Meet the last tabungaw maker of Abra
Gourd hats are considered a traditional craft and found in other places around the world. In the Philippines, it’s the Tingguians and the Ilocanos who are known to make these, locally called tabungaw, using the hard shell of a variety of gourd or upo. Today, it is only in the municipality of San Quintin in Abra that this tradition is kept alive by one man.
Teofilo Garcia, 74, has learned making the tabungaw from his grandfather when he was 15 years old. When he started, there were still several craftsmen in Ilocos and Abra who were producing this beautiful and functional head gear. But with the advent of cheaper, mass-produced items, the interest in the craft of the tabungaw has waned, and possibly, Garcia may be the last craftsman.
Over the years, Garcia persevered, mastering, promoting and innovating on his craft that he was recognized nationally and was conferred the Gawad Manlilikha ng Bayan (National Living Treasure) in 2012 for traditional gourd hat making.
Garcia is a farmer who ekes out a living planting rice and tobacco enabling him to send his five children to school. In between harvests, he plants upo where he sources his tabungaw.
It’s a tedious process. After harvesting, the gourds are horizontally cut and the seeds removed. These are then dried. The upper part goes into making the tabungaw while the base is fashioned into a dipper that can be used in the kitchen or dining area. Once dried, he cleans and varnishes the exterior then prepares the interior lining which is made of woven rattan, bamboo and nito, a kind of dark colored vine which is also used in baskets.
One tabungaw can be produced in seven days and one can last a lifetime if properly cared for. However, production is limited; only 100 are produced yearly depending on the availability of the upo and the season.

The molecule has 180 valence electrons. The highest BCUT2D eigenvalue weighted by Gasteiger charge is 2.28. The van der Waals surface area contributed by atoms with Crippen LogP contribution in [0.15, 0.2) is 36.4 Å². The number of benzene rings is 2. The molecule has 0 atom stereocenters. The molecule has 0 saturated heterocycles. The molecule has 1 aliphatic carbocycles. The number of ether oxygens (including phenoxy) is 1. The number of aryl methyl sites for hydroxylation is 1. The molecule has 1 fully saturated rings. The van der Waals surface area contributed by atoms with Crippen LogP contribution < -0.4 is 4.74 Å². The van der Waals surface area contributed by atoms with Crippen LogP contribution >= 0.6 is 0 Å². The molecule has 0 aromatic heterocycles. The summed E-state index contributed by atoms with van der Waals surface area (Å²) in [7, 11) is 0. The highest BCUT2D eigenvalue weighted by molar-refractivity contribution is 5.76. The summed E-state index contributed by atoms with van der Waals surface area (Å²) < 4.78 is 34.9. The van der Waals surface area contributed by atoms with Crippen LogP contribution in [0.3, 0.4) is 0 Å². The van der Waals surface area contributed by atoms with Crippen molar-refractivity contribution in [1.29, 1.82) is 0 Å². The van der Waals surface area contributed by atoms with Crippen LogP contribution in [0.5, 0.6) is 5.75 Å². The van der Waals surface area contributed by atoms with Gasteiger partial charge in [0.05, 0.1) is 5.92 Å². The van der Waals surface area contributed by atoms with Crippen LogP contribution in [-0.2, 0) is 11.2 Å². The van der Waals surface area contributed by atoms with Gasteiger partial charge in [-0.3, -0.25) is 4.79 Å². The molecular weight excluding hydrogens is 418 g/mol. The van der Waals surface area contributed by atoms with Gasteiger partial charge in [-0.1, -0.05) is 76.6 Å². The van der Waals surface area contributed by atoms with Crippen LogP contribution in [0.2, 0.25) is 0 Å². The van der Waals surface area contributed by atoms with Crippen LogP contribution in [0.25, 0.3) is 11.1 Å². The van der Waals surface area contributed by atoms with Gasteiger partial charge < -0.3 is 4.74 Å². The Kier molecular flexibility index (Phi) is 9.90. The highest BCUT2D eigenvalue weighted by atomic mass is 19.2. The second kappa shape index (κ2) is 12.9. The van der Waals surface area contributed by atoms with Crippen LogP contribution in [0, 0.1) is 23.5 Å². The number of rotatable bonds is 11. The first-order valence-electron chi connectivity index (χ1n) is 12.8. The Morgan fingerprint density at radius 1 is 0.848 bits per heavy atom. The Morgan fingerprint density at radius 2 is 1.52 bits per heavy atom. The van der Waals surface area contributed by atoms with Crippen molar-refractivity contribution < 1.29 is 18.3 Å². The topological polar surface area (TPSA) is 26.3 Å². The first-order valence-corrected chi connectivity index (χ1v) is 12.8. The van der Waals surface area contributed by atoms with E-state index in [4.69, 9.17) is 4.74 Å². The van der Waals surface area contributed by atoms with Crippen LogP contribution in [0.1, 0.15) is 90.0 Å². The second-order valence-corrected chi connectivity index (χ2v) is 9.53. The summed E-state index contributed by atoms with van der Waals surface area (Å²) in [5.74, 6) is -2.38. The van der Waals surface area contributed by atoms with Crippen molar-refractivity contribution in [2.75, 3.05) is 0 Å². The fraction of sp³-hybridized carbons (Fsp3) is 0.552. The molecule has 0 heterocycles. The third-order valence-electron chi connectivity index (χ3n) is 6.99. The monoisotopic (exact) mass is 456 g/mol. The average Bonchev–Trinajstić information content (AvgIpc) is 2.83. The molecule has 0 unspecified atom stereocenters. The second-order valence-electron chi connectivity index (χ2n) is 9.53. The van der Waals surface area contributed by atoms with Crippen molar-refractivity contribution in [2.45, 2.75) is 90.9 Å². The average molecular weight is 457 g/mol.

Although the craft is in danger of vanishing with only Garcia keeping it alive, the national recognition has brought hope in its preservation. One of his missions as a Gawad Manlilikha ng Bayan is to teach this tradition to a new generation. Today, he teaches Grades 7 to 10 students at the San Quintin National High School every Thursday and Friday, from preparation, weaving and assembly to finishing. He’s also open to teach other people who are interested. While he used to do all the tabungaw before, he now has an assistant who helps him when orders are high.
“As a simple man, all these things that have happened to me is very overwhelming, especially when I was awarded the title,” he said in Filipino.
He has been to other countries, talking and demonstrating his craft to curious and receptive audiences. He has met celebrities and officials and his tabungaw is highly sought after as gift or souvenir.
From being a hard working farmer to National Living Treasure, he continues to practice his craft and hopefully, the tradition will continue with his new students.